Faster-than-fast Fourier transform
At the upcoming ACM Symposium on Discrete Algorithms conference, a group of MIT researchers is presenting a new Fourier Transform algorithm that can improve on the now-standard “Fast Fourier Transform” (FFT) algorithm by a full order of magnitude.
In the SODA paper, they do this by repeatedly cutting the slice of spectrum into smaller pieces and keeping only those in which most of the signal power is concentrated. But in an as-yet-unpublished paper, they describe a much more efficient technique, which borrows a signal-processing strategy from 4G cellular networks. Frequencies are generally represented as up-and-down squiggles, but they can also be though of as oscillations; by sampling the same slice of bandwidth at different times, the researchers can determine where the dominant frequency is in its oscillatory cycle.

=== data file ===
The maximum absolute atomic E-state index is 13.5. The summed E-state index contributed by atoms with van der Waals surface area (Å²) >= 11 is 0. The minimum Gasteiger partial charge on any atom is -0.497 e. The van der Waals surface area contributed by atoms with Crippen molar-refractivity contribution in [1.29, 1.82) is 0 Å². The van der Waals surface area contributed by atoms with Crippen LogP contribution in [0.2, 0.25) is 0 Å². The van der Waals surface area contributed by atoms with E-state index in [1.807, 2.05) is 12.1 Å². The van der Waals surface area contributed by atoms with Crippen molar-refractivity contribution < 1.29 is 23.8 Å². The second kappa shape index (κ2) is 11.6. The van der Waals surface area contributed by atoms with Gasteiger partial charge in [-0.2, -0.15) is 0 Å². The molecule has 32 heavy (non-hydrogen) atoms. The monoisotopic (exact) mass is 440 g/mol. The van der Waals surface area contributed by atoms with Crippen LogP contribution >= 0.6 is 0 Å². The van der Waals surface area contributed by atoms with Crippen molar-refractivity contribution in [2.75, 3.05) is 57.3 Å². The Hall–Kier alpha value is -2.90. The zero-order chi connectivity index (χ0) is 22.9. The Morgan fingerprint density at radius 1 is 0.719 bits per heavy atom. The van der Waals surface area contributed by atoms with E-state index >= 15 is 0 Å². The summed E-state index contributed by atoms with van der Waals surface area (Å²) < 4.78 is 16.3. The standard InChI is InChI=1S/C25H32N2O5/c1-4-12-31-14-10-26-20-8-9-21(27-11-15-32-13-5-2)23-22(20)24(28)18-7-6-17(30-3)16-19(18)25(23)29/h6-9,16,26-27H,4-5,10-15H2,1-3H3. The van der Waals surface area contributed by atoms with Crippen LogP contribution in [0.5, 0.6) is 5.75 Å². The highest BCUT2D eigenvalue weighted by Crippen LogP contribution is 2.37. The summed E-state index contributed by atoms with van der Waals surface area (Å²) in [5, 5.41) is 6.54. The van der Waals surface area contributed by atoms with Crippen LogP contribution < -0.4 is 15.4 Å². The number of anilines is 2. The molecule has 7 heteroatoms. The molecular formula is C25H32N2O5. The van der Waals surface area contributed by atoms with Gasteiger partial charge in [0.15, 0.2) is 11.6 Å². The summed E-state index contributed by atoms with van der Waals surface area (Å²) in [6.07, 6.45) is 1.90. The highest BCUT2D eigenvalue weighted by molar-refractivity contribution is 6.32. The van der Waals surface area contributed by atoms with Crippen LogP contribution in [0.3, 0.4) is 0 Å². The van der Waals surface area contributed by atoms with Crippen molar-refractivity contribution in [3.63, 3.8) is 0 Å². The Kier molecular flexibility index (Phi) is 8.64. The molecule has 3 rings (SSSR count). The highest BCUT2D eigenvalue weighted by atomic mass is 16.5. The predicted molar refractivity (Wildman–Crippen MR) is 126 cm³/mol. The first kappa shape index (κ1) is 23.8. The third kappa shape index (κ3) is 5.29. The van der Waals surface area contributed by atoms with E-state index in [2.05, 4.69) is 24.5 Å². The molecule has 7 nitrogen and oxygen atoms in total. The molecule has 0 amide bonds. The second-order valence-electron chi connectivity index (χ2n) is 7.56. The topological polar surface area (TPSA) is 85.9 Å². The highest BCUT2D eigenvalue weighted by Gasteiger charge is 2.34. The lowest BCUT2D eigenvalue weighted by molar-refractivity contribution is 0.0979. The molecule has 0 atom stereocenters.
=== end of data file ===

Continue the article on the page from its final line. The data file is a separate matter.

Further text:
Their work is based on some previously found optimizations, but expands them to a significantly larger opportunity base. The FFT is the foundation of many digital signal algorithms like MP3 and image compression codecs. This new optimization could bring them to a whole new class of devices like mobiles and tablets, all while decreasing battery consumption.